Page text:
Philadelphia: Hopkins and Earle, 1808. Hardcover. First edition of this contemporary account of the famous treason trial of Aaron Burr, for which he was found not guilty. Two volumes bound in full brown leather with red title labels and black volume numbers to spine. Leather is scuffed, abraded, bumped, and worn. Joints are tender but text block is tight. It appears that there were small labels on the front covers at some point, and there are debossed library stamps on title pages. Volume I title page also has library deaccession stamp. Bookplate of Wight on front pastedowns.Tear to rear free endpaper in Volume II. Interior pages have offsetting, scattered browning and foxing, but still quite legible. Not quite very good but still a nice copy of this important historical work. Octavo. Volume I: 596 pages; Volume II: 539 pages. AMERHIST/051921. Very Good -.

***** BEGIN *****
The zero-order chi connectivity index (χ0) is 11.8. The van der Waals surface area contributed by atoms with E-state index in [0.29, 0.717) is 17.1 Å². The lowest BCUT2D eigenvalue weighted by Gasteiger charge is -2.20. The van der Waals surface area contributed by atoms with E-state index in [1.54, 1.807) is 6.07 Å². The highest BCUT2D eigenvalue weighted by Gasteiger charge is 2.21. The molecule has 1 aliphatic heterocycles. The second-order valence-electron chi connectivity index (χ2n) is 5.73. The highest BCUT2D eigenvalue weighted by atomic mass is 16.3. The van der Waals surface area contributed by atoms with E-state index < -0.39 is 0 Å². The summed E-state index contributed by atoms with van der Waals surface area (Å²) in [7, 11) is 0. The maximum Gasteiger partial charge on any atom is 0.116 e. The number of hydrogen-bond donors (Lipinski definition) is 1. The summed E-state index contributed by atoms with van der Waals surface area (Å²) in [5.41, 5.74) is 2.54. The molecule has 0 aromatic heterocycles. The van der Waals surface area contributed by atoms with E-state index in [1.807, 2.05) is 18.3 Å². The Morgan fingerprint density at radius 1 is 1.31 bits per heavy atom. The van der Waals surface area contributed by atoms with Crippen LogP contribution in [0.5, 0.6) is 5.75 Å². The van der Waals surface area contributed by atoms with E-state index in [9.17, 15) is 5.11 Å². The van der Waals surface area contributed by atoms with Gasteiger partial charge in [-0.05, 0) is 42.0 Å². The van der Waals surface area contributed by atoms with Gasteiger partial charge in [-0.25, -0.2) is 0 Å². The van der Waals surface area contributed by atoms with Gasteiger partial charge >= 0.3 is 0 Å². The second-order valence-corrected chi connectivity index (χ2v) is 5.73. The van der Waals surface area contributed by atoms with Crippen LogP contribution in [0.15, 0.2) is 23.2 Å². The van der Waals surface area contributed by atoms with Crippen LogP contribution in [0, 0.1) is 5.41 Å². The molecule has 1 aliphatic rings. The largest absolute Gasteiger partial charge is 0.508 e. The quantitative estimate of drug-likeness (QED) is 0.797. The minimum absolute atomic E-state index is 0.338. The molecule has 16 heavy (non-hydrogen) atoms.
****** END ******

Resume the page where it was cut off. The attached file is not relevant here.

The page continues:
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Boston and New York: Houghton Mifflin Company, 1928. Hardcover. Number 4 of the 1000 copies of the Manuscript Edition, printed at the Riverside Press in Cambridge, MA. This is a compelling and detailed biography of Abraham Lincoln. The preface describes the rigorous and painstaking research conducted by the author for the book. Albert Jeremiah Beveridge (1862 – 1927) was an American historian and US senator from Indiana. He was an intellectual leader of the Progressive Era and a biographer of Chief Justice John Marshall and President Abraham Lincoln. As his political career was coming to a close in 1922, Beveridge dedicated his time to writing historical literature. His four-volume set The Life of John Marshall, published in 1916–1919, won Beveridge a Pulitzer Prize for Biography or Autobiography and connected events in John Marshall's life with his later rulings on the US Supreme Court. Beveridge spent most of his final years writing a four-volume biography of Abraham Lincoln, but it was only half-finished at his death and posthumously published in 1928 as Abraham Lincoln, 1809–1858. It stripped away the myths and revealed a complex and imperfect politician [Wikipedia]. Beautifully bound in full leather with elaborate gilt tooling to covers and gilt titling and ornaments to spines. The spines have darkened and there are some remnants of a call number having been printed at the spine base. There are no other indications that this is ex-library. Some scuffing along bottom edges of covers. The volumes also have some fading along edges. Volume I has light stain on front cover. Top edges gilt. Other edges not trimmed. Volume IV has small tears along fore-edges of pages 313-316 where book was poorly opened. The volumes have beautiful green and red leather doublures with gilt designs and rulings. The front doublures have a few light marks while the rear ones are near fine. The free endpapers facing the doublures are covered in grey silk. The back of the silk covered page in Volume I has small tears along gutter.Text pages are clean and bright. With 36 illustrations plus four color frontispieces with Washington DC scenes. Volume I has a page from Beveridge's original manuscript tipped in. A lovely set of this important biography in very good condition. Octavos. Volume I: xxvi, 297 pages; Volume II: 310 pages; Volume III: 361 pages; Volume IV: 381 pages including index. PRESHIST/080221. Very Good.